There are no current medications available to directly address the primary manifestations of autism spectrum disorder. However, there are many types of medications used to treat co-occurring conditions in individuals with ASD (e.g., ADHD, tic disorders, OCD, mood disorders, sleep difficulties, etc.). Some of the most common medications used for treating children and adults with an autism spectrum disorder are antipsychotics (e.g., risperidone) for treating behavior issues, selective serotonin reuptake inhibitors (SSRIs) for treating mood and anxiety, and stimulants and other medications for treating attention deficits and hyperactivity.
Antipsychotic drugs have been found to reduce disruptive behavior in individuals with ASD including aggressiveness, stereotypic behaviors, and impulsivity. However, these medications should be used cautiously and very minimally before five years of age—and only when recommended by a qualified prescribing provider.
According to the Interactive Autism Network, sensory-based therapies (i.e., sensory integration/occupational therapy) focus on correcting and improving how an individual with an autism spectrum disorder physically responds to sensory stimuli in their environment. Research has found the use of occupation therapy helps improve sensory difficulties and daily functioning in children with an autism spectrum disorder. As such, these types of therapies can be beneficial in dealing with sensory issues related to an autism spectrum disorder.
Speech and Language Therapy
The Autism Speaks foundation reports that speech and language therapy is often included within intensive therapeutic interventions for autism. The goal of this type of therapy is to help address the common language deficits associated with an autism spectrum disorder, which range from not speaking at all to deficiencies in conversational speech. Speech therapy can be provided to individuals one-on-one or in a group setting. It is often provided alongside social skills training or other learning techniques.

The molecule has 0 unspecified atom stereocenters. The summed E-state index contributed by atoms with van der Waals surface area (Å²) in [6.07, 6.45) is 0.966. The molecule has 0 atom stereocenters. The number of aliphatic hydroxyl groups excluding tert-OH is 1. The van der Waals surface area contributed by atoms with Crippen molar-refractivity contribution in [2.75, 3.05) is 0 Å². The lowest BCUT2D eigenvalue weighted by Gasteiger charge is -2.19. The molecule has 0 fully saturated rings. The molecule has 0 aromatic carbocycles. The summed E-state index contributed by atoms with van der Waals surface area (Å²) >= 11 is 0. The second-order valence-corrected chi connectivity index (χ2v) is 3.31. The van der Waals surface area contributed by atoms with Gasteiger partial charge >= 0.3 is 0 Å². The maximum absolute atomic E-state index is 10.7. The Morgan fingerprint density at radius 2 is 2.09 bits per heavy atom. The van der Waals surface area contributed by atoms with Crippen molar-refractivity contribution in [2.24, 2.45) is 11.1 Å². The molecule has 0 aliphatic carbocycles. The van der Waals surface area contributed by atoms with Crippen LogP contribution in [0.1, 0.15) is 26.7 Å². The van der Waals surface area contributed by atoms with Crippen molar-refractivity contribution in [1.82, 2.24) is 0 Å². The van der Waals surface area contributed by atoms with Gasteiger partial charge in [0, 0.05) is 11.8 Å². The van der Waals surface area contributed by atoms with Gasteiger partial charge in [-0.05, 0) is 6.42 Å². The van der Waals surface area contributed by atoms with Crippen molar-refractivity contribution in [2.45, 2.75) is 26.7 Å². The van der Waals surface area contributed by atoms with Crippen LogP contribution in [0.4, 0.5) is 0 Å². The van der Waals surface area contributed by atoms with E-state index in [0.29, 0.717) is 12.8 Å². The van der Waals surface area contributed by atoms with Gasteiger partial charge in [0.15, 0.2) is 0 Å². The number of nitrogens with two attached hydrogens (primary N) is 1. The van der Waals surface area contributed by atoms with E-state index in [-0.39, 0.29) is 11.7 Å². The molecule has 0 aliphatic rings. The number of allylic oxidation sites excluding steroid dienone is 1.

The Individuals with Disabilities Education Act (IDEA) specifies that children with various disabilities, including autism, are entitled to early intervention services and special education. This intervention begins for children who are diagnosed at birth.
Birth to Three
The Birth to Three program, mandated by IDEA, provides services and support for families of children with autism. There are many programs available, some of them state-sponsored. Services provided include developmental screening, evaluation, assessment, and parent education.
Children who qualify for preschool special education can be placed in developmental preschools; these schools are paid for by their local school district. To determine the best placement, parents and teams of professionals develop an Individualized Educational Program (IEP) for the child. IEPs are custom documents that specify the educational goals and pathways of a child.
IEPS outline yearly goals, identify services needed to achieve the goals, and include methods for assessing progress. Services can include placement in a preschool.
“The different styles of learning must play a factor into choosing a therapeutic direction since not everyone learns the same.”
Special Education in Schools
IEPs are also the starting point for students in kindergarten and above. Local school districts must provide special education services for all students who qualify. Programs vary, but the IDEA specifies that children with autism and other special needs be educated in the least restrictive environment possible. This means special needs children should be educated with peers without disabilities as much as possible.
Special education programs have dual goals: one is to address developmental needs, and the other is to provide a child with an education. The methods and goals are determined by a student’s IEP.
- Autism Research Institute
- Autism Society
- Autistic Self Advocacy Network
- Autism Speaks
- The American Occupational Therapy Association, Inc.
- Centria Autism
- Unapologetically Autistic